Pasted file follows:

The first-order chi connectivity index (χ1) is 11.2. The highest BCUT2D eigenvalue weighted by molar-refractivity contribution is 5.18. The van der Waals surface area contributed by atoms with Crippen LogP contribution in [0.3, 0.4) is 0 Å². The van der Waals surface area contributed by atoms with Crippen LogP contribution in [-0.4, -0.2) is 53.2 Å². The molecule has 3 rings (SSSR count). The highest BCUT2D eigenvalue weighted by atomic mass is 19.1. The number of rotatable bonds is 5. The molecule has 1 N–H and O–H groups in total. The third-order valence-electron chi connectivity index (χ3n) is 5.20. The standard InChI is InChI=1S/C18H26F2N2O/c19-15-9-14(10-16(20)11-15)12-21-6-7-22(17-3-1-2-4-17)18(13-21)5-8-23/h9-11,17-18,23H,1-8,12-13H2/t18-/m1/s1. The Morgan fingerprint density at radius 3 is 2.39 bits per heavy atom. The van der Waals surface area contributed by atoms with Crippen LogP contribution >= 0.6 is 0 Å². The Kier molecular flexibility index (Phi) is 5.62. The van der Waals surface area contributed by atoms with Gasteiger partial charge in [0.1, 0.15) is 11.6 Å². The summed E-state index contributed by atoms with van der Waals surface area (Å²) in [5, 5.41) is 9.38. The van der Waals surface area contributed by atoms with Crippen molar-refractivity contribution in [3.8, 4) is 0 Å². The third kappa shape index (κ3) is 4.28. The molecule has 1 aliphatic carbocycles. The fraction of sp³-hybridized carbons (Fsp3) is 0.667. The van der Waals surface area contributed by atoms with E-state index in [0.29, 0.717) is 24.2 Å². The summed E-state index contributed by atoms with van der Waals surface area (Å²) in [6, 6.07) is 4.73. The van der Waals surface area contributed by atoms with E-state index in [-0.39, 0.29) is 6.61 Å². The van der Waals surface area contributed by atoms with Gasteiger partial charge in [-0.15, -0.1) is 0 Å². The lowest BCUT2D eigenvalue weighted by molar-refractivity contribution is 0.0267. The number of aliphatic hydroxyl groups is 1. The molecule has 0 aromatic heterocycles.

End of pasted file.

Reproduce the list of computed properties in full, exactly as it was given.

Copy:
The first-order chi connectivity index (χ1) is 11.2. The highest BCUT2D eigenvalue weighted by molar-refractivity contribution is 5.18. The van der Waals surface area contributed by atoms with Crippen LogP contribution in [0.3, 0.4) is 0 Å². The van der Waals surface area contributed by atoms with Crippen LogP contribution in [-0.4, -0.2) is 53.2 Å². The molecule has 3 rings (SSSR count). The highest BCUT2D eigenvalue weighted by atomic mass is 19.1. The number of rotatable bonds is 5. The molecule has 1 N–H and O–H groups in total. The third-order valence-electron chi connectivity index (χ3n) is 5.20. The standard InChI is InChI=1S/C18H26F2N2O/c19-15-9-14(10-16(20)11-15)12-21-6-7-22(17-3-1-2-4-17)18(13-21)5-8-23/h9-11,17-18,23H,1-8,12-13H2/t18-/m1/s1. The Morgan fingerprint density at radius 3 is 2.39 bits per heavy atom. The van der Waals surface area contributed by atoms with Crippen LogP contribution >= 0.6 is 0 Å². The Kier molecular flexibility index (Phi) is 5.62. The van der Waals surface area contributed by atoms with Gasteiger partial charge in [0.1, 0.15) is 11.6 Å². The summed E-state index contributed by atoms with van der Waals surface area (Å²) in [5, 5.41) is 9.38. The van der Waals surface area contributed by atoms with Crippen molar-refractivity contribution in [3.8, 4) is 0 Å². The third kappa shape index (κ3) is 4.28. The molecule has 1 aliphatic carbocycles. The fraction of sp³-hybridized carbons (Fsp3) is 0.667. The van der Waals surface area contributed by atoms with E-state index in [0.29, 0.717) is 24.2 Å². The summed E-state index contributed by atoms with van der Waals surface area (Å²) in [6, 6.07) is 4.73. The van der Waals surface area contributed by atoms with E-state index in [-0.39, 0.29) is 6.61 Å². The van der Waals surface area contributed by atoms with Gasteiger partial charge in [-0.15, -0.1) is 0 Å². The lowest BCUT2D eigenvalue weighted by molar-refractivity contribution is 0.0267. The number of aliphatic hydroxyl groups is 1. The molecule has 0 aromatic heterocycles.